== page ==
Chronic Lymphocytic Leukemia

What is Chronic Lymphocytic Leukemia (CLL)?

Chronic lymphocytic leukemia, or CLL, is a type of blood cancer. It involves lymphocytes—white blood cells that help fight infections.

When you have CLL, abnormal lymphocytes build up in the blood and bone marrow. Over time, these abnormal cells crowd the healthy cells. The result is:

  • Fewer healthy white blood cells
  • Fewer red blood cells
  • Fewer blood platelets

This leads to problems such as infection, anemia, and excess bruising and bleeding.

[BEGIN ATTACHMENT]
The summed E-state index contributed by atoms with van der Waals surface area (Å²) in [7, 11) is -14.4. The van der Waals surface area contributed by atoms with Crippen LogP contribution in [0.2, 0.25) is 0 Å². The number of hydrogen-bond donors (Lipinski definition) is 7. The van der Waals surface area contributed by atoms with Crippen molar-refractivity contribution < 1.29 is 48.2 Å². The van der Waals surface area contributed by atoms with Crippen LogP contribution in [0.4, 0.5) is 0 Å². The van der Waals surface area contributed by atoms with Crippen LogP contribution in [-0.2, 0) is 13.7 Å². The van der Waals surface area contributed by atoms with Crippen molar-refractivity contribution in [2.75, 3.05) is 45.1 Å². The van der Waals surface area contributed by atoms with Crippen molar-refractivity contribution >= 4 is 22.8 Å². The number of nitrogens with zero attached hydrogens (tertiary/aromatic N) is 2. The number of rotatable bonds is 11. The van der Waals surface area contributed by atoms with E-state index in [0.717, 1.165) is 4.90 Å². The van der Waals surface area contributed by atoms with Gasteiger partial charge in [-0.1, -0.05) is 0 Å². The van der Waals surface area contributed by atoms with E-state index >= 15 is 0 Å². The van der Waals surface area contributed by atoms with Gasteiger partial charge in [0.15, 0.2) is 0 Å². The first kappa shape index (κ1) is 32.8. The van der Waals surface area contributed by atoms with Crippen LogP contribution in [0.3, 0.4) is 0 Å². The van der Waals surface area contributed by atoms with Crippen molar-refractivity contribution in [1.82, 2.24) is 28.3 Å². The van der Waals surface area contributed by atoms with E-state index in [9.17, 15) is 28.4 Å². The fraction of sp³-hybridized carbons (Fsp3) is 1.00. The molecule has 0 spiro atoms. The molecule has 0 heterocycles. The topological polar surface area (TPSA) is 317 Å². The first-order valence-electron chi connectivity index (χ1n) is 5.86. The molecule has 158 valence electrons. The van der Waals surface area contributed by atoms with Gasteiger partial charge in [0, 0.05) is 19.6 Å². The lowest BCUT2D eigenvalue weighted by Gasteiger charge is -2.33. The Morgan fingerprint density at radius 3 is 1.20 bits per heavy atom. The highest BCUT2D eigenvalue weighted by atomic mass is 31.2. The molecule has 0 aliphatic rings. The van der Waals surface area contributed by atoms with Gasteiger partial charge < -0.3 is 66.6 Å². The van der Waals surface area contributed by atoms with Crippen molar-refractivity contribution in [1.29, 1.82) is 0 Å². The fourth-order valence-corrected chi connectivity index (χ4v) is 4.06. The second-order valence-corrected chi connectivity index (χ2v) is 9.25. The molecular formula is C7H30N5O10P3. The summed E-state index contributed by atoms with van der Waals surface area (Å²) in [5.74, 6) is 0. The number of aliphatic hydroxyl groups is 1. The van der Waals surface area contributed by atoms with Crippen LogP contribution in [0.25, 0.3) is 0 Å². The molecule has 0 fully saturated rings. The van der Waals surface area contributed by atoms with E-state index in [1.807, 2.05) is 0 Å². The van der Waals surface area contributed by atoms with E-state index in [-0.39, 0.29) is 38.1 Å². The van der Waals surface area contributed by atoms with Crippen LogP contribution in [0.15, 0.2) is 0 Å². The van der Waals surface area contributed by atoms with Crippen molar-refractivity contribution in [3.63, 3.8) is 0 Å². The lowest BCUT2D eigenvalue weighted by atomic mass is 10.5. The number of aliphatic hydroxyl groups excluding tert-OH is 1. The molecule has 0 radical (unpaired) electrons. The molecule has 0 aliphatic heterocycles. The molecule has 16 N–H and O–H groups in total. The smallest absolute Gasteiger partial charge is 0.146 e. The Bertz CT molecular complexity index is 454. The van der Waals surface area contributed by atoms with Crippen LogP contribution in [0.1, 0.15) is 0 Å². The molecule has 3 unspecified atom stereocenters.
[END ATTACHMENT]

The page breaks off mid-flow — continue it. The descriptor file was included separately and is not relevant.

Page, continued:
Abnormal lymphocytes may also build up in lymph nodes, the liver, or the spleen (an organ in your abdomen). This can lead to swelling of these organs.

Where CLL may occur

More people have CLL than any other type of leukemia.

In the United States, about 120,000 people are living with or are in remission from CLL. And more than 15,000 new cases are expected each year.

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